Sunday, October 12, 2008

Sunday in Beijing: Temple of Heaven, Summer Palace, and Delicious Peking Duck!

Sunday October 12th: We had nice weather again, although slightly more smoggy than the day before. Violet picked us up at 8:30am at the hotel and we took the subway to the Temple of Heaven (TH). Reenie and I both enjoyed this park-like setting. It seemed everyone was out enjoying the day with his or her loved ones. We enjoyed watching people dancing in the park, playing various games, doing their exercises, and groups of singers or musicians.

One man stopped me for a few minutes and I played a sort of 'table' tennis but it was with a large soft ball that we tossed to each other with a paddle. I had fun interacting with him. What I did learn is that the moves you make in order to toss and catch the ball are tai chi moves. He helped me with a few moves, but I could tell it's something that takes practice.

Violet told us about the sights at the TH. I was amazed at its size (I’m starting to sound like a broken record but hey, Beijing is large and it seems that the Chinese wanted to build everything large). At the TH many people were enjoying their Sunday. Some were dancing, some singing, some playing various games. One could tell that socializing is the thing to do on a weekend day. The TH was just about as large as the FC. We did lots of walking!

Next, we headed over to the pearl market and Reenie bought a hat, as she is fair-skinned and the sun can be too much for her. She bargained and ended up paying 20RMB, which Violet recommended. Reenie had bought a watch the previous day ($15 USD), which Violet said she paid "too much!" Me, I haven't bought anything yet. The stores with all the young sales women and the number of stores can be overwhelming.

For lunch Violet took us to a restaurant very close to the pearl market – Old Beijing Zhajiang Noodle King, 29 Chong Wai Street, Chong Wen District. We didn’t want a multi-course lunch since we had dinner reservations for Peking duck! We all enjoyed a bowl of Beijing noodles, which is served with a thick plum sauce. It was excellent. The restaurant is large (there I go again) and was completely filled, mostly with locals from what I could tell. People waited in line for a table. As we ordered we were asked to pay for our meal. They worked fast! Chairs were uncomfortable, as they were just small bench-like chairs, but that’s probably to get people in and out quickly. No lingering here.

The afternoon was spent at the Summer Palace (SM), where the emperors would enjoy their summers. It was about a 40-minute taxi ride. The SM was a zoo! It was just as crowed as the Forbidden City. We spent a couple of hours walking along the area, including along the long corridor, the longest in the world. It reminded me of the corridors at the Temple of Heaven.
We decided not to walk up the hill to the, I think it's called the temple of harmony, since we had plans to climb the great wall the next day, but instead, we walked over to the marble boat. I had seen photographs of the boat and appreciated seeing it in person. What a work of art!

For 10 RMB per person, we took a short boat ride along the lake to the 17 arch bridge. Here is where the number 9 comes into play. If you stand in the middle of the bridge you have 9 arches on either side of you to include the one that you are ‘standing’ on.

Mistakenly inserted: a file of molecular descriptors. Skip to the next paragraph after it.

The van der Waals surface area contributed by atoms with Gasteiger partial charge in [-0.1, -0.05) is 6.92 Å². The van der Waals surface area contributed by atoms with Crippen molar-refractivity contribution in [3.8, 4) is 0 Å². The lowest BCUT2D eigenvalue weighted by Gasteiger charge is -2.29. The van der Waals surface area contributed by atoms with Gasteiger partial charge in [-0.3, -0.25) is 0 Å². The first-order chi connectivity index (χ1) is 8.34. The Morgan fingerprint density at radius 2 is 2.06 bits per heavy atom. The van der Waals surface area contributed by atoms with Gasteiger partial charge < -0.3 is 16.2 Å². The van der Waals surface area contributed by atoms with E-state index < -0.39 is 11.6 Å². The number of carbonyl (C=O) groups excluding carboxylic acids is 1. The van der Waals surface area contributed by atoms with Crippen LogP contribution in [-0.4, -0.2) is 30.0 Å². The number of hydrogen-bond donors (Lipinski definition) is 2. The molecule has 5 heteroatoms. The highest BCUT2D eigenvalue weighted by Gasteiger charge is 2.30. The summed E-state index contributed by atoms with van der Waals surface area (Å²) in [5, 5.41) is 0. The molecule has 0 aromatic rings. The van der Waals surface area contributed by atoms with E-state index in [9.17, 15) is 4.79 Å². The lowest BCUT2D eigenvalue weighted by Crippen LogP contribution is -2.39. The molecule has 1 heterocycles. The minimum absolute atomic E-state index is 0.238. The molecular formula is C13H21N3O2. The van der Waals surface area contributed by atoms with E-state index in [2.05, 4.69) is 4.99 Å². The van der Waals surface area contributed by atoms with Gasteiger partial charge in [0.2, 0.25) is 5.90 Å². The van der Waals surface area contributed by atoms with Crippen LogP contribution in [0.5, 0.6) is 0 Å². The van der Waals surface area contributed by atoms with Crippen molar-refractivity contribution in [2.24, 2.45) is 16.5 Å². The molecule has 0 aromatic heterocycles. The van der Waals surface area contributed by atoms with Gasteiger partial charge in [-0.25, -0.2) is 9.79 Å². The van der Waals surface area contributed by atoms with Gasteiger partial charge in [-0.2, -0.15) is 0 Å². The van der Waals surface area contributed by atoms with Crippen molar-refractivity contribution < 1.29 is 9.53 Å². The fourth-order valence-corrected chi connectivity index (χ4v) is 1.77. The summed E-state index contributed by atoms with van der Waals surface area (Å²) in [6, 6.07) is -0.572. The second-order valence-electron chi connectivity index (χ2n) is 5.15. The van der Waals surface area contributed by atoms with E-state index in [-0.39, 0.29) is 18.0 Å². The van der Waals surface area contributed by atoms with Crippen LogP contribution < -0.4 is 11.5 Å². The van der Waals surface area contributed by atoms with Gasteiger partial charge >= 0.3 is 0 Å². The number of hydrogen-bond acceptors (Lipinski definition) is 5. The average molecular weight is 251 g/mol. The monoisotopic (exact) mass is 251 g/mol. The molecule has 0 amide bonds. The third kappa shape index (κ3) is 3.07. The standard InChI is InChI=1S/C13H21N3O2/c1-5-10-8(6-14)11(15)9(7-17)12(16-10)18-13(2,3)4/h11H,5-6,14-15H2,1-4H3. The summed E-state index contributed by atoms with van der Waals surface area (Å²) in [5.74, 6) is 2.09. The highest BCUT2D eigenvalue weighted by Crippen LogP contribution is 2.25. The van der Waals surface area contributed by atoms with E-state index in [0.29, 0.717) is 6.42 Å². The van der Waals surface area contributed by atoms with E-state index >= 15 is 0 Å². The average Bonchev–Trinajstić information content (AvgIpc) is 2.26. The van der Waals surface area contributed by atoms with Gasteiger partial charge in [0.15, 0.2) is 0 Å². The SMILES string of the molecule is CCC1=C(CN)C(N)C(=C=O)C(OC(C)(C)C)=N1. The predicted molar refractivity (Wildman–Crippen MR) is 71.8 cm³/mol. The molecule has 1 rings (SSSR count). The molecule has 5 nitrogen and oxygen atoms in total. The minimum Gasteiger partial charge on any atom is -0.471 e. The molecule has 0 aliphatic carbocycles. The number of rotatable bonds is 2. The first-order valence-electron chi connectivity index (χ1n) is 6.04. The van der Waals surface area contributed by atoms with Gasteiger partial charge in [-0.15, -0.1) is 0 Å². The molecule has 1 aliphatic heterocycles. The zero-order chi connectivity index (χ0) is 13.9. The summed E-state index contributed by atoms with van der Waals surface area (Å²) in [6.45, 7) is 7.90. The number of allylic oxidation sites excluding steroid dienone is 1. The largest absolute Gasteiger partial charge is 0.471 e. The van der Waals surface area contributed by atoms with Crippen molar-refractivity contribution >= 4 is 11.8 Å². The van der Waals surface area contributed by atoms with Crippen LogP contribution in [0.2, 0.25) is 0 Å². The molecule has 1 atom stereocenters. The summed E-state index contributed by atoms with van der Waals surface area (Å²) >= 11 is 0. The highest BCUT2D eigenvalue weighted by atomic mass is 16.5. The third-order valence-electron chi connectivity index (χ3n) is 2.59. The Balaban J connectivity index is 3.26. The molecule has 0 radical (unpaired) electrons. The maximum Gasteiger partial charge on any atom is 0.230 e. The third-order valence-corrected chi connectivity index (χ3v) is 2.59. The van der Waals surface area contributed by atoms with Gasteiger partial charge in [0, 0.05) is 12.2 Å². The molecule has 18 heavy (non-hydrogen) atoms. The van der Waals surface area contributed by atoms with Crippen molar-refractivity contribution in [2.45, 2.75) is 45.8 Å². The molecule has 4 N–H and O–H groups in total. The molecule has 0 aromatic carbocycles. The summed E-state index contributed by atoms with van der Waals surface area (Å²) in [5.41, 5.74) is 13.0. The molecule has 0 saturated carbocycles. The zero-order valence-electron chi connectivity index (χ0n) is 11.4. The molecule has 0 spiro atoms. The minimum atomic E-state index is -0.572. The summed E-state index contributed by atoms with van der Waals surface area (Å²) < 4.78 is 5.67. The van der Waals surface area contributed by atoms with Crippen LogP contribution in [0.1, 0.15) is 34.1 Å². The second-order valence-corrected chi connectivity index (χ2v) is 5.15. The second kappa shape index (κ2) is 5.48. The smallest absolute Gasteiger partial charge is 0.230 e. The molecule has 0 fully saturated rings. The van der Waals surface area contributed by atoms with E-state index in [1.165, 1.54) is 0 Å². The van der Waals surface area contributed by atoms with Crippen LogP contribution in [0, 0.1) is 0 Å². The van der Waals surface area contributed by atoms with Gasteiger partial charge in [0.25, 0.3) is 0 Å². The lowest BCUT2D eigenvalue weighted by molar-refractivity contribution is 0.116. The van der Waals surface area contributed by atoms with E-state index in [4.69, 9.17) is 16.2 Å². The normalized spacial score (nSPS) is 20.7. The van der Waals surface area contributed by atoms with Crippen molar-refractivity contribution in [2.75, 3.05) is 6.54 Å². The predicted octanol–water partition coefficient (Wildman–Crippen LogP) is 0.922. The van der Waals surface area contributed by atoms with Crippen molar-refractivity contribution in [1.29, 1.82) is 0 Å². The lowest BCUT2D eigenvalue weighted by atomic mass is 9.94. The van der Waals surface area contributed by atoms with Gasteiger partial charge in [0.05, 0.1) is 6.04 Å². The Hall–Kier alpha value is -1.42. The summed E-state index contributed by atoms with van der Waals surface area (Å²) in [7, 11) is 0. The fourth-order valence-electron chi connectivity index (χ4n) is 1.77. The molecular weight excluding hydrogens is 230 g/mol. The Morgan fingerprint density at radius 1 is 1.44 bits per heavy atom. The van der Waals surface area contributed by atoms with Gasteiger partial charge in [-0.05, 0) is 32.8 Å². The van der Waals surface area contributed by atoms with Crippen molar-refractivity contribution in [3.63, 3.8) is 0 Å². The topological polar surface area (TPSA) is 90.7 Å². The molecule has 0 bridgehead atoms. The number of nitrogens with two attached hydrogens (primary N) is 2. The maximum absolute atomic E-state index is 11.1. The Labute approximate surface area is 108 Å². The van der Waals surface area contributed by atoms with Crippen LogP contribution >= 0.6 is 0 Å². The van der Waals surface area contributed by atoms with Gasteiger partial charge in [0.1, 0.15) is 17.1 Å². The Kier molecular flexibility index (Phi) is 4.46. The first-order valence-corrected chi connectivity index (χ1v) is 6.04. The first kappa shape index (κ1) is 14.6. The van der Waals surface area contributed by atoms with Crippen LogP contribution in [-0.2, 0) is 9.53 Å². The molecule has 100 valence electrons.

It was late, so we took a taxi ride to the nearest subway and went back to the hotel. One stretch of the subway was very crowded, especially at the interchange.

For dinner, we ate at Liqun Roast Duck Restaurant, which is located in a hutong (11 Beixiangfeng, Zhengyi Road, Qianmendong St, tel 67055578). Our taxi driver had a hard time finding it and had to call the restaurant. Once he stopped the car I was unsure if we were in the right location. The cars that drove on the streets kicked up the dust, which make the area look eerie, especially with the few lights on the street. Pointing in the correct direction, we set off. Right at the corner was a sign painted on a wall directing us to the tiny hutong restaurant. We knew this would be an experience. Even though Violet had called to make reservations for us, she told us we would have to wait "a little." That wait turned into 45 minutes. However, it was worth the wait! Every table is presented with their duck to see before it is taken away for carving. To eat duck, take one of the very thin crepes, a piece of duck that has been dipped into the sweet bean duck sauce, "paint" the sauce onto the crepe; add more duck (along with the skin), thinly sliced scallions and sliced cucumber. Wrap it like a burrito and enjoy! It was so good! Both of us were in heaven. We also enjoyed garlic snow peas, perfectly cooked and still crisp. I hate overcooked vegetables.

This hutong restaurant was very small and had about three rooms of diners. The middle, courtyard, was covered with a plastic roof. One could imagine how people lived before it was a restaurant. Tight quarters of families sharing the center courtyard. Many hutong are being destroyed on a daily basis.

I hadn't thought about getting a taxi back to our hotel but one woman at the restaurant told us to walk back to the main street and someone would hail a cab for us. Sure enough, on the corner were several men, including two in security uniforms. It took about 10 minutes before one could be hailed down. It was a short ride back to the hotel.

I have to say that I never felt uncomfortable while in China. I felt very safe and never thought twice about walking in the streets at night, even in small dark alleyways.

Next: our visit to the Great Wall!

2 comments:

Jackie said...

Enjoying your blog! I came across it on the Fodor Forum when researching my own upcoming China trip (in 9 days) Hope you continue to enjoy the remainder of your trip.

leigh said...

Thanks for your entries. Anxiously awaiting the next one! :-) Have fun!!